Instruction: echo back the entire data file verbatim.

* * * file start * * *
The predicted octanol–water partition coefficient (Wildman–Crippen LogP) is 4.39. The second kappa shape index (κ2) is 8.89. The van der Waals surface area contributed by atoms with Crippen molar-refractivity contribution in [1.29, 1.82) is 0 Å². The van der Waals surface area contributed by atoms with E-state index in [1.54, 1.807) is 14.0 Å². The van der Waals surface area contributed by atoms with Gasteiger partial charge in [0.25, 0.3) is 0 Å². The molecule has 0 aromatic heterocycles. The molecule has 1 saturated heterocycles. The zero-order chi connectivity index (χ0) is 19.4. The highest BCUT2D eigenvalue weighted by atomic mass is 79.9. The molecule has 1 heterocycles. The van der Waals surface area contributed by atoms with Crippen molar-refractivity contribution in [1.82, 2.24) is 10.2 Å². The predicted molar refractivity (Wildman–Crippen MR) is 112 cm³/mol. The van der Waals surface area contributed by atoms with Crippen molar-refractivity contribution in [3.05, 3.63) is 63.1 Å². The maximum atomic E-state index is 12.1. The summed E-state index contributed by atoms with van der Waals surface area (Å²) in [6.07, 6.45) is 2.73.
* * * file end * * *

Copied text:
The predicted octanol–water partition coefficient (Wildman–Crippen LogP) is 4.39. The second kappa shape index (κ2) is 8.89. The van der Waals surface area contributed by atoms with Crippen molar-refractivity contribution in [1.29, 1.82) is 0 Å². The van der Waals surface area contributed by atoms with E-state index in [1.54, 1.807) is 14.0 Å². The van der Waals surface area contributed by atoms with Gasteiger partial charge in [0.25, 0.3) is 0 Å². The molecule has 0 aromatic heterocycles. The molecule has 1 saturated heterocycles. The zero-order chi connectivity index (χ0) is 19.4. The highest BCUT2D eigenvalue weighted by atomic mass is 79.9. The molecule has 1 heterocycles. The van der Waals surface area contributed by atoms with Crippen molar-refractivity contribution in [1.82, 2.24) is 10.2 Å². The predicted molar refractivity (Wildman–Crippen MR) is 112 cm³/mol. The van der Waals surface area contributed by atoms with Crippen molar-refractivity contribution in [3.05, 3.63) is 63.1 Å². The maximum atomic E-state index is 12.1. The summed E-state index contributed by atoms with van der Waals surface area (Å²) in [6.07, 6.45) is 2.73.